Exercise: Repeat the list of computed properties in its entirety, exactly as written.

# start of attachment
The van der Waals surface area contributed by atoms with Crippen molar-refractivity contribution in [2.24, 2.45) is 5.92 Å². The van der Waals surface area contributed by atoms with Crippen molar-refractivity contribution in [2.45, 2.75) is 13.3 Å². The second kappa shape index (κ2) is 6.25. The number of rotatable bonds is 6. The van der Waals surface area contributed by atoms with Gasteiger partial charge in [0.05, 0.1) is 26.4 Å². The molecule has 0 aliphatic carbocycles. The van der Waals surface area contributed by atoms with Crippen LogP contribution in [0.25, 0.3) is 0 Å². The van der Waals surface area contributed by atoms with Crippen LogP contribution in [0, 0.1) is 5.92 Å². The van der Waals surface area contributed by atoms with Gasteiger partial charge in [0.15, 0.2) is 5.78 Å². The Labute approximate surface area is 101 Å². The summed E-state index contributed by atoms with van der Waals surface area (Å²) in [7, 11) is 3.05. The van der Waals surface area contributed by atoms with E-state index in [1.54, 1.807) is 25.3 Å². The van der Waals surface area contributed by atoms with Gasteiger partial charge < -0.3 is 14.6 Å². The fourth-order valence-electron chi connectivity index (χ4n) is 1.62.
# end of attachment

The van der Waals surface area contributed by atoms with Crippen molar-refractivity contribution in [2.24, 2.45) is 5.92 Å². The van der Waals surface area contributed by atoms with Crippen molar-refractivity contribution in [2.45, 2.75) is 13.3 Å². The second kappa shape index (κ2) is 6.25. The number of rotatable bonds is 6. The van der Waals surface area contributed by atoms with Gasteiger partial charge in [0.05, 0.1) is 26.4 Å². The molecule has 0 aliphatic carbocycles. The van der Waals surface area contributed by atoms with Crippen LogP contribution in [0.25, 0.3) is 0 Å². The van der Waals surface area contributed by atoms with Crippen LogP contribution in [0, 0.1) is 5.92 Å². The van der Waals surface area contributed by atoms with Gasteiger partial charge in [0.15, 0.2) is 5.78 Å². The Labute approximate surface area is 101 Å². The summed E-state index contributed by atoms with van der Waals surface area (Å²) in [7, 11) is 3.05. The van der Waals surface area contributed by atoms with E-state index in [1.54, 1.807) is 25.3 Å². The van der Waals surface area contributed by atoms with Gasteiger partial charge < -0.3 is 14.6 Å². The fourth-order valence-electron chi connectivity index (χ4n) is 1.62.